The Department of Energy and Climate Change (DECC) has published its business plan for the course of the current parliament, outlining its priorities over the coming five years and establishing a timeline for the roll out of its key policy proposals.
While the business plan outlines several key measures that the Department intends to carry out – – including the Green Deal, the Green Investment Bank, the roll out of smart metres and a renewable heat incentive – – it was discouraging to find no mention of solar throughout the 29 page document.
A focus was placed on microgeneration and how renewable energy policies have the potential to shift the focus from the Government back to the public. “We want to bring about a power shift, taking power away from Whitehall and putting it into the hands of people and communities, and a horizon shift, making the decisions that will equip Britain for long term success,” outlined the report.
The DECC discussed further plans for the Green Deal, and how it will help people to take measures such as insulation to save energy and become more efficient in their use of power in the home. There was also talk of smart metres, which are due to be rolled out countrywide, in conjunction with Ofgem, by the end of 2012.
The much anticipated renewable heat incentive (RHI) will also go ahead as planned, with the final induction in June 2011. More in depth details on this measure are due for release at the beginning of next year.
The Green Investment Bank and the first carbon capture and storage (CCS) demonstration project were also mentioned, with the department for Business Innovation and Skills' (BIS) confirming that final proposals for the Green Investment Bank will be released in May 2011, with staff and office systems in place by the end of that year, ahead of a planned launch in September 2012. Funding for the bank will initially be financed with money raised through asset sales, while a further £1bn pledged in the spending review would be released by the Treasury in 2013.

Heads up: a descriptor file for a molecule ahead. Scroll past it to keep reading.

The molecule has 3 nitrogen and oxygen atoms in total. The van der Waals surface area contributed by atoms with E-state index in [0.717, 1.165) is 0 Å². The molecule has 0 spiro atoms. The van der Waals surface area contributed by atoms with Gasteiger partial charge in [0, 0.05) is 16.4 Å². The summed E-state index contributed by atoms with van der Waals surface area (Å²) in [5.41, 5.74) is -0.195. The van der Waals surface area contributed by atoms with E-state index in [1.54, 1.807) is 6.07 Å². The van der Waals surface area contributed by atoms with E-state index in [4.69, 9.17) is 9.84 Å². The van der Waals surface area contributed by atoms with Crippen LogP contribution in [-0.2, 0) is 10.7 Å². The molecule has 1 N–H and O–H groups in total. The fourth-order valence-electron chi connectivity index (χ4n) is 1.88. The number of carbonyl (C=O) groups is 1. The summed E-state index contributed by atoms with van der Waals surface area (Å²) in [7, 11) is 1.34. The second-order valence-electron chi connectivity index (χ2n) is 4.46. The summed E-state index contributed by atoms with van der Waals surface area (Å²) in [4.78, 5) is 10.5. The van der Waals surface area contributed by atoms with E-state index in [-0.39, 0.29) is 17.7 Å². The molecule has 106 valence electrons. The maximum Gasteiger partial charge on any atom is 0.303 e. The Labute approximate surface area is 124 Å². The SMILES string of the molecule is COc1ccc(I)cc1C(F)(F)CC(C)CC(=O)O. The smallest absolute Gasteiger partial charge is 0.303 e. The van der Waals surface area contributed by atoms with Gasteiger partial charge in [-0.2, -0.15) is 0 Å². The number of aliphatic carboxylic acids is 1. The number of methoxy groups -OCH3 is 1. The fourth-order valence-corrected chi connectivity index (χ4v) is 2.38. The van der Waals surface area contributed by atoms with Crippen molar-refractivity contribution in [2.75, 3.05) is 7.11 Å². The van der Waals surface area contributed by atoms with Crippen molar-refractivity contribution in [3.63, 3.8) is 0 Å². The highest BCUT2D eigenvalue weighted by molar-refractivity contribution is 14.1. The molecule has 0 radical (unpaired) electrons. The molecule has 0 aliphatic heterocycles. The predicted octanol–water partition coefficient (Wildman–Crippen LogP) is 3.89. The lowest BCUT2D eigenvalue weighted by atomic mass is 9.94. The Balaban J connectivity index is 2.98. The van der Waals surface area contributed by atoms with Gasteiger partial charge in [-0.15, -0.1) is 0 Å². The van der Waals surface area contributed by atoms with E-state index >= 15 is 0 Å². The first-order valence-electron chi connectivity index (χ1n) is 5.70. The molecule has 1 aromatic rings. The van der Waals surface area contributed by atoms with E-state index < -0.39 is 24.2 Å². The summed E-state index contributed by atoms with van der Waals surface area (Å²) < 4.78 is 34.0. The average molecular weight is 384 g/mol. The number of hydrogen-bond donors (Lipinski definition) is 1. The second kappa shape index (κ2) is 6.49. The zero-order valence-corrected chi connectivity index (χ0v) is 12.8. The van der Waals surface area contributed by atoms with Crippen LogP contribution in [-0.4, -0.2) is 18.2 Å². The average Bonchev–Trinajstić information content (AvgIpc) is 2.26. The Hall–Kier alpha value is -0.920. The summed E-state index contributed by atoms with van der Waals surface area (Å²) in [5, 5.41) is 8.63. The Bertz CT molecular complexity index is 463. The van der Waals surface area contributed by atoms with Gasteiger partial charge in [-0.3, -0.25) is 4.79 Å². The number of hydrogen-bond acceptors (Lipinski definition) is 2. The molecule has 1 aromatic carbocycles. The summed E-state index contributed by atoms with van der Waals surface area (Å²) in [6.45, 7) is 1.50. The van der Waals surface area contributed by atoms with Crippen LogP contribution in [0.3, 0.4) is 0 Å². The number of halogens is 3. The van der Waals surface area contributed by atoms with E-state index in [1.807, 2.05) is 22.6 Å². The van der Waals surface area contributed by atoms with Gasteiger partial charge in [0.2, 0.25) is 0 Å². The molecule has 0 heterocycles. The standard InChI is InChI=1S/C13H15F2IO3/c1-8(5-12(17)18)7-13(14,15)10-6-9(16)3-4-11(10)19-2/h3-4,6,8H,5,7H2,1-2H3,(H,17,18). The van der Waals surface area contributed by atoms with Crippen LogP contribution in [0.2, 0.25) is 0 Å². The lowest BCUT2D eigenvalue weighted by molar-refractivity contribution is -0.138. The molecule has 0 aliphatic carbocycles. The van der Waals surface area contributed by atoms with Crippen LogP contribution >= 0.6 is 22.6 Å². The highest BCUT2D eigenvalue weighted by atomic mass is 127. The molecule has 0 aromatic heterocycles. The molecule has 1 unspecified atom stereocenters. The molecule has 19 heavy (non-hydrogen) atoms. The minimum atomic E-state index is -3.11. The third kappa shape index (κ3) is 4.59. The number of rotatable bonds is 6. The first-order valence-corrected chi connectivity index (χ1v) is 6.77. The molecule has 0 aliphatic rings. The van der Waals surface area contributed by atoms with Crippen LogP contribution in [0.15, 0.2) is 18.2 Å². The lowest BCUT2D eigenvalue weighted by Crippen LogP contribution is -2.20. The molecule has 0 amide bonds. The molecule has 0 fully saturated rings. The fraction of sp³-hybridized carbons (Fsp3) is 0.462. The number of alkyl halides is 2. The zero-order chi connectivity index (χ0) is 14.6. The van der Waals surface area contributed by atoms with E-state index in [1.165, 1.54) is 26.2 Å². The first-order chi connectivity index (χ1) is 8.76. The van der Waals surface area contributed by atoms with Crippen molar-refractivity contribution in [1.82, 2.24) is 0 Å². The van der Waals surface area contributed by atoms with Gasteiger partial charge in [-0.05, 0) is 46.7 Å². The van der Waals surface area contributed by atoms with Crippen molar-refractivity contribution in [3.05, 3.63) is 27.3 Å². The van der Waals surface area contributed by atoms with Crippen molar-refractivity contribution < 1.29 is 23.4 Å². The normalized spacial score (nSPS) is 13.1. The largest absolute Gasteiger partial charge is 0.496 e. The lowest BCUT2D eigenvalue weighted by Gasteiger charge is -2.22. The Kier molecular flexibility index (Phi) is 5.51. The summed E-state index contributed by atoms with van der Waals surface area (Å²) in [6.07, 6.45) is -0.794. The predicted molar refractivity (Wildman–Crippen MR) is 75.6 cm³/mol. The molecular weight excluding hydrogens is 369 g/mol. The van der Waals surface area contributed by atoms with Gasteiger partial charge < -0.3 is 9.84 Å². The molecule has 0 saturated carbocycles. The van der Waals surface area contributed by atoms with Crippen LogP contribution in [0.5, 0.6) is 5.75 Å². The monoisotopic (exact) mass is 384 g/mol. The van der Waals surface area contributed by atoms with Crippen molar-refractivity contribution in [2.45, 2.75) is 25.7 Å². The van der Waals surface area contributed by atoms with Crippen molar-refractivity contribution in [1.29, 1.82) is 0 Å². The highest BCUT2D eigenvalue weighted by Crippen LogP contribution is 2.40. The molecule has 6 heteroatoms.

DECC further states that the winner of its £1bn CCS funding competition will be revealed in December next year. There will be no prizes for guessing that the only project left in the race, ScottishPower's Longannet project, will take home that reward, as the DECC is not expected to take on any new applications.
All of these measures have been supposedly put in place in order to, “Drive deployment of renewable energy across the UK to ensure that at least 15% of UK energy comes from renewable sources by 2020,” claims the report.
There is also talk of a consultation on whether energy firms should pay suppliers for capacity as opposed to energy supplied. A spokesman from the DECC explained that as more renewable energy generation comes online, power from gas or nuclear stations will likely take the backbench, but developers will still need a financial incentive to maintain plants capable of providing spare capacity for days when renewable energy generation is low.
All of these seem to be positive points made by the DECC and many a renewable energy company will be pleased with the plan. However there is concern over the role solar is expected to play in all of this. A worrying section of the report speaks of how the DECC will no longer fund technologies it does not see as critical to meeting its decarbonisation and energy security objectives. A DECC spokesperson has confirmed that further announcements around technology differentiation will go ahead next month, before the publication of the Department's delivery plan for renewables early next year, yet no further details could be released at this point. Based on the fact that solar generation was not mentioned once during the plan (while wind was), it could be a concern that this is not seen as a ‘critical’ renewable technology – even if it has reached 27.904MW capacity from April-October this year.
A consultation on the proposals, as well as consultations on extending the feed-in tariff and implementing a carbon floor price is scheduled for December 2010. The full report can be found on the DECC’s website.